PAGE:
I’m learning a hard lesson: shame about being mentally ill is not something I can just fix and then forget about. The shame lingers, waiting for a chance to reattach itself to my back. At the blink of an eye it jumps on me, making me heavy and slow. It sticks on the bottom of my shoes like gum, willing me to stop moving forward, to stay stuck and hide instead.
Bummer. I thought I’d outgrown my shame! Me and my mental health superhero underpants that maybe don’t fit me as well as I’d hoped. Today my mom repeated to me a question she’d heard on the radio: If you knew you only had one day left to live, would you go to a nudist beach? Talk about a serious question. Maybe what I ask myself is whether or not I’d be willing to take off my mental health superhero underpants and show up on the internet nude.
Wait, that didn’t come out right.
What I mean is that I shouldn’t be ashamed of my vulnerability. Maybe I won’t go nude, but I’ll just put on regular non-hero underpants sometimes and not be ashamed of it.
Why am I writing about this? My shame is holding me back again. I’m screening what I could be telling you about my current state of depression because I am afraid of being judged. Everyone judges people all the time, but those thoughts can be discarded as false or they can be valued and seen as truth. I am afraid of what you see as truth.
I need to filter some details of my life for privacy reasons, but feelings are fair game. I feel scared. I feel weak. I feel like my life is out of control.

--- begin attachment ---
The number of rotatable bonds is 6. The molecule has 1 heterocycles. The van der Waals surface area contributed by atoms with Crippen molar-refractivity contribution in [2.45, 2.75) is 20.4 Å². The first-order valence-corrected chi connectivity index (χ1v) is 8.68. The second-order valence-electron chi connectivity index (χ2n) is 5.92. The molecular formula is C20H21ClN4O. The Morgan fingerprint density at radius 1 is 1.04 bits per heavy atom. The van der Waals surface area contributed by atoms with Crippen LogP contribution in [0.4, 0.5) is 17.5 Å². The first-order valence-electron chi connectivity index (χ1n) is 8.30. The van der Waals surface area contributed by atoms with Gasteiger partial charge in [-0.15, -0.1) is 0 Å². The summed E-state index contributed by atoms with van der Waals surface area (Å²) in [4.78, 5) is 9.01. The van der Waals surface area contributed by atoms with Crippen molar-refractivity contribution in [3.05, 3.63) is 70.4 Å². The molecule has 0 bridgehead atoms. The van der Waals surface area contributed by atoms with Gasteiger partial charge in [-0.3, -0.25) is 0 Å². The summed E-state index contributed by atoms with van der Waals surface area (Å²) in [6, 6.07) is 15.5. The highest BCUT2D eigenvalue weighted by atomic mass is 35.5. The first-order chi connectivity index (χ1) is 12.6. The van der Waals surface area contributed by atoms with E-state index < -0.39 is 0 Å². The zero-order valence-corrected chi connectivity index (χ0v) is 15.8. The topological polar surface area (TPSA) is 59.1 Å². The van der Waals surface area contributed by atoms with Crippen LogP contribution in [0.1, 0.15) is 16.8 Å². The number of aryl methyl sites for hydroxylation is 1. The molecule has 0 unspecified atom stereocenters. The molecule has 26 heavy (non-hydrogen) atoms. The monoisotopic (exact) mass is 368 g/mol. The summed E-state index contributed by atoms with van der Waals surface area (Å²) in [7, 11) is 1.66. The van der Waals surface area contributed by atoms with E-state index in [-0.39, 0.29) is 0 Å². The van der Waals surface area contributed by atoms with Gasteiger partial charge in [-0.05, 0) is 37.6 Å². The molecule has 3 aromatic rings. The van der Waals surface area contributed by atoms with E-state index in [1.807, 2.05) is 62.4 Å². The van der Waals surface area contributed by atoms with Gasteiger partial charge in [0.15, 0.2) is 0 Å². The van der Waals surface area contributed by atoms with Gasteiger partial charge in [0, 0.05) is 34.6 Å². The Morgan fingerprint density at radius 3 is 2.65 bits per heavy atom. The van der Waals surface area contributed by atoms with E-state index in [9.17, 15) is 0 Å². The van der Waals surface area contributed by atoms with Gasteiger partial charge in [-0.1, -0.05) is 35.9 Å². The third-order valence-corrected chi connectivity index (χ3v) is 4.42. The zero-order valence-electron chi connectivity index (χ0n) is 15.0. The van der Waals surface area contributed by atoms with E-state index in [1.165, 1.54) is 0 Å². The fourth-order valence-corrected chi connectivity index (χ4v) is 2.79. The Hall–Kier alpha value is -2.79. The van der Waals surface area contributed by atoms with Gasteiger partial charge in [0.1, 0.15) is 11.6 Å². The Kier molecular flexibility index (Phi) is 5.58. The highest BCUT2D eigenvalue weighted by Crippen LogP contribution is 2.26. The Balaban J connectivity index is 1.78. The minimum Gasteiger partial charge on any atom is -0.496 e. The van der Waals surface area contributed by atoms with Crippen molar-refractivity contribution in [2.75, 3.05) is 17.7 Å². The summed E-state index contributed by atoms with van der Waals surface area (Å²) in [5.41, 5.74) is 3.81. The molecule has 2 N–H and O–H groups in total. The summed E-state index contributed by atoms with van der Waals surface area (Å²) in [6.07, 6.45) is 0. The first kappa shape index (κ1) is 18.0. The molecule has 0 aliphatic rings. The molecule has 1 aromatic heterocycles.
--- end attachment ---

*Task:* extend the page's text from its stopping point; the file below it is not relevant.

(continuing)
I am dealing with some very painful memories in therapy. My therapist says that my current feelings are coming to surface as part of those painful memories. This is how I felt when those memories were made.
What scares me is the power of those feelings. Feeling like my life is out of control can be a memory, but when I crash my car the week these feelings erupt, that blurs the line between my memory and the present. My car was part of my identity, and the convenience it allowed gave shape to my days, and now my routine is shattered. When I had my car it didn’t matter that I lived far from the people I care about because I could easily drive to see them but now I am disconnected. I’m afraid of my tendency to isolate when I feel awful because that is a recipe for crisis in the life of Erin. I am teetering on the edge.
One small comfort is that I feel slightly better now that I’ve told you about this. I am breathing easier already. I think we can really gain some control when we share our feelings, no matter how ashamed we are of having them. What are you feeling today that you haven’t shared? If you don’t want to tell me, tell someone who you feel safe to confide in. Then tell them about superhero underpants, and how they come in all shapes and sizes. Maybe you could get yourself a pair.